|One day I got a call from a Berlin-based musician who said that he got my number from Mr. Funk, and that I’d create extensions and special designs. It was Christof Franke! We met, and he told me about his ideas and his music. I was totally fascinated, and we discussed the whole evening.
I built some modules for him, and then met Peter Baumann, too, who wanted even more special things. They were especially interested in keyboards with more than one wheel, so that they could control up to eight different modulations directly from the keyboard during live concerts. (You have to keep in mind that this was before the times when sounds could be stored!)
The foto shows a closeup of Peter Baumanns system, with the PPG Keyboard. It had 8 wheels, which could be adjusted to arbitrary voltage ranges.
Tangerine Dream had their first successes at that time and invested quite a lot into their instruments.
(By the way, it isn’t true that TD had a share in PPG, or supported me directly, like you can sometimes read)
Technologically, I had made noticeable advances. One big problem with analog synthesizers always was the inherent pitch instability. Even with the Moog models, this was the case. Especially with temperature changes, the devices stopped being in tune!
That’s why I had the idea to create digital oscillators. The first synth with DCOs (digitally controlled oscillators) was the 1020. Additionally, it had the advantage to provide more waveforms than the Moog (or all other analog synthies that only had sawtooth, pulse and triangle waves). Using digital technology, it was no problem to create waveforms with different sound spectra.
Another problem of the synths at that time had been that you couldn’t store the settings. Some users had created patch sheets on paper where they entered the values. Based on the 1020, I created a synth that could do without any knobs; you had to enter all values with digital pushbuttons instead. Of course, this was unusual and work-intensive, but it had the immense advantage that you could store the complete setup.
Unfortunately, this was before microprocessors became available, so that I had to create the complete digital part from individual ICs (and this made it rather error-prone, unfortunately).
I called this model: PPG 1003 “Sonic Carrier” (that didn’t mean “career”, but rather carrier or conveyor of sounds).
There were two versions available: a standalone one with keyboard, and one that could be put into the modular system (it had the same form factor). Unfortunately, this made the keyboard version rather bulky. All in all, only 16 pieces were sold. But it was the first synth worldwide that was “memory-programmable”.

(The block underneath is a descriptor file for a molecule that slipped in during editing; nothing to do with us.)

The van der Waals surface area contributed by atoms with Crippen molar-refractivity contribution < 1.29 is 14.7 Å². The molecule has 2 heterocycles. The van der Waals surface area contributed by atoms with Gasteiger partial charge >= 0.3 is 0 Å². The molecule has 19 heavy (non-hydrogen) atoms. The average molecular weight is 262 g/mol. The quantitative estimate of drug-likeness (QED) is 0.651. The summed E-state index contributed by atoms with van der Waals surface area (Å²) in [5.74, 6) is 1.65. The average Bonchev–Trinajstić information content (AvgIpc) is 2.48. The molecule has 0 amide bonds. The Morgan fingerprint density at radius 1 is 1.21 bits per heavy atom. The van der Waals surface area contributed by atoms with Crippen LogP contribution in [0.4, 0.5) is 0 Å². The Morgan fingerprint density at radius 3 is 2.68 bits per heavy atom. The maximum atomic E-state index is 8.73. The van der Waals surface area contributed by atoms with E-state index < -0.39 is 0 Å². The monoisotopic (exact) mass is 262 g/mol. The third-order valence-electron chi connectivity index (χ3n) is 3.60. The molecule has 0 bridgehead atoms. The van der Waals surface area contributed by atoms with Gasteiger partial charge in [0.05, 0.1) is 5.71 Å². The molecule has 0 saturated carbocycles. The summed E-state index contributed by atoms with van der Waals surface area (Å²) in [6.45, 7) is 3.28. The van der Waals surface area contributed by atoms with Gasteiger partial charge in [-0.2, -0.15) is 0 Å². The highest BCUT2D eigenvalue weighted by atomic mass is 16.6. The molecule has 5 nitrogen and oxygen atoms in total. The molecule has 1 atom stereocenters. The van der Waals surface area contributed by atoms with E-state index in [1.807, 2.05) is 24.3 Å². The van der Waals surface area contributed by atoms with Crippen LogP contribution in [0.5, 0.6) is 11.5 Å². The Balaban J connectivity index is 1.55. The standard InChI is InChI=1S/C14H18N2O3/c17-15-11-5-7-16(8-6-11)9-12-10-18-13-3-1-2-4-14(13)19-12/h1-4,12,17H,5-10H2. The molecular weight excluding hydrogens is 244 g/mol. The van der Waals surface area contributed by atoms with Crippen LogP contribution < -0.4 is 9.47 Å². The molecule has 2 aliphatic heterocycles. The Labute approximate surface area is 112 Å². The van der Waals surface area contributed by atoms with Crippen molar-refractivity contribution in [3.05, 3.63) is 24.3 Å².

In 1977, I drove to the “Frankfurter Musikmesse” for the first time – without having reserved a booth, however. The idea was simply to drive to Frankfurt with a modular system, a 1003, and a 1020 and to try to meet traders and musicians there, to show them the devices in my hotel room!
So I went there with Detlev Reshöft (a Hamburg-based musician who already owned a 1020) and my devices in his VW Band Bus. Somehow we managed to lure some people from “Musik Market” (or something like that) into looking at the devices. They were just in the process of opening some stores in Germany, and wanted to roll up the market with “Cash+Carry” campaigns. Anyway, they ordered some devices.
After they had arrived in the shops, one of the shop assistants called me from Offenburg and complained about the situation that he didn’t find really satisfying. It was Wolfgang Düren. After some days or weeks he had convinced me to stop the deal with “Music Market” and rather open a real PPG distribution with him!
No sooner said than done, a company was formed, and Düren could start.
Eines Tages bekam ich einen Anruf von einem Musiker aus Berlin, der sagte er hätte meine Nummer von Herrn Funk bekommen mit der Information, ich würde Erweiterungen und Spezialanfertigungen machen. Es war Christof Franke! Wir trafen uns dann und er hat mir von seinen Ideen und seiner Musik erzählt. Ich war total fasziniert und wir haben den ganzen Abend diskutiert.
Hier ein ausschnitt von einem 1003 panel (courtesy Fabio Piazzo)
Das war natürlich zunächst ungewöhnlich und aufwendig, hatte aber den großen Vorteil, dass man die gesamte Einstellung abspeichern konnte. Da es zu der Zeit noch keine Microprozessoren gab, musste ich den ganzen Digitalteil aus einzelnen IC’s zusammensetzen (leider es war auch entsprechend fehleranfällig).
© W.Palm 2008